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Employees at a high-end celebrity salon in New York City are being mandated to receive training on Black hair styling after a law passed which makes it illegal to discriminate against customers based on their hair.

In February, the New York City Commission on Human Rights updated a pre-existing city law to ban hair discrimination. Since then, other areas like New Jersey, California and a county in Maryland have all followed suit.

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One establishment that will be impacted by the new guidelines is the Sharon Dorram Color at Sally Hershberger salon, which boasts high-profile clientele likes Michelle Obama, Hillary Clinton, and Meg Ryan.

According to The New York Times, the salon recently found itself in trouble after allegedly “telling black workers that Afros and box braids did not fit the area’s upscale image.”

City officials confirmed the salon has been hit with a $70,000 fine in response, and has been ordered to train “employees to work with Black hair and help advance the careers of stylists who are not white.”

David Speer, a former manager at the salon, told the Times that after he hired three Black women to work as receptionists, colorist Sharon Dorram forced him to suddenly implement a harsh dress code.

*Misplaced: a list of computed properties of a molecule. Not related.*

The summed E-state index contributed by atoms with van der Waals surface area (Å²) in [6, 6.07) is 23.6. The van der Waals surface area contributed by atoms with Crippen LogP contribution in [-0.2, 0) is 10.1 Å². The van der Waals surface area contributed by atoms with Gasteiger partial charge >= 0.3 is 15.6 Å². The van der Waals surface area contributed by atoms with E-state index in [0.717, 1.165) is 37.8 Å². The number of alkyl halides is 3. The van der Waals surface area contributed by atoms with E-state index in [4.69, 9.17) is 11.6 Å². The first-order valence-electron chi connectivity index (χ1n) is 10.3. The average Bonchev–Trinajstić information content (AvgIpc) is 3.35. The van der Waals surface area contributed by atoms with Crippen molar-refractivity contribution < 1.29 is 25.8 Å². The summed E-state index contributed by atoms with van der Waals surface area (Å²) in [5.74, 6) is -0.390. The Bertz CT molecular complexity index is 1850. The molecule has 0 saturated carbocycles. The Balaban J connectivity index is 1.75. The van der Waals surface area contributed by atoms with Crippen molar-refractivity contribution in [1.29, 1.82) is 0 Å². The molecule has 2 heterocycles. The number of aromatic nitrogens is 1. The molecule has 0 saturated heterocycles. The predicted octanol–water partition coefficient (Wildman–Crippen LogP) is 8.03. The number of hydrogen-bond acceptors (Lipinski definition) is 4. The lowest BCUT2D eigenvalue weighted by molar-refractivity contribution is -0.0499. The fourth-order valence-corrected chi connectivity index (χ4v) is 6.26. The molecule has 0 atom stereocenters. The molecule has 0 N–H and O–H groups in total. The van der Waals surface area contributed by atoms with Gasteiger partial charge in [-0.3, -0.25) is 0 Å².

“Can’t be three girls at the desk. Two like this and one with a big afro. What is our image? Please instruct them not to wear hair down and no nose rings,” Dorram allegedly informed him after stating that although the salon wasn’t trying to be racist it believed dreads “looked awful.”

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The three women in question, Taren Guy, Raelene Roberts and Regine Aubourg all confirmed Speer’s account. In total, four complaints were filed against the salon for discrimination based on the actions of management, who repeatedly insulted Black employees for their hair and made snide comments about Black people in general.

The salon on Manhattan’s Upper East Side — which was just one of a cluster of businesses whose racially biased practices prompted changes to the city law — has vowed to train the employees on Black hair care and create an internship program for stylists that are not white.

“This resolution is another step toward ensuring that racist notions of professional appearance standards are not applied in New York City,” New York City Commission on Human Rights chairwoman Carmelyn Malalis said in a statement to the Times.

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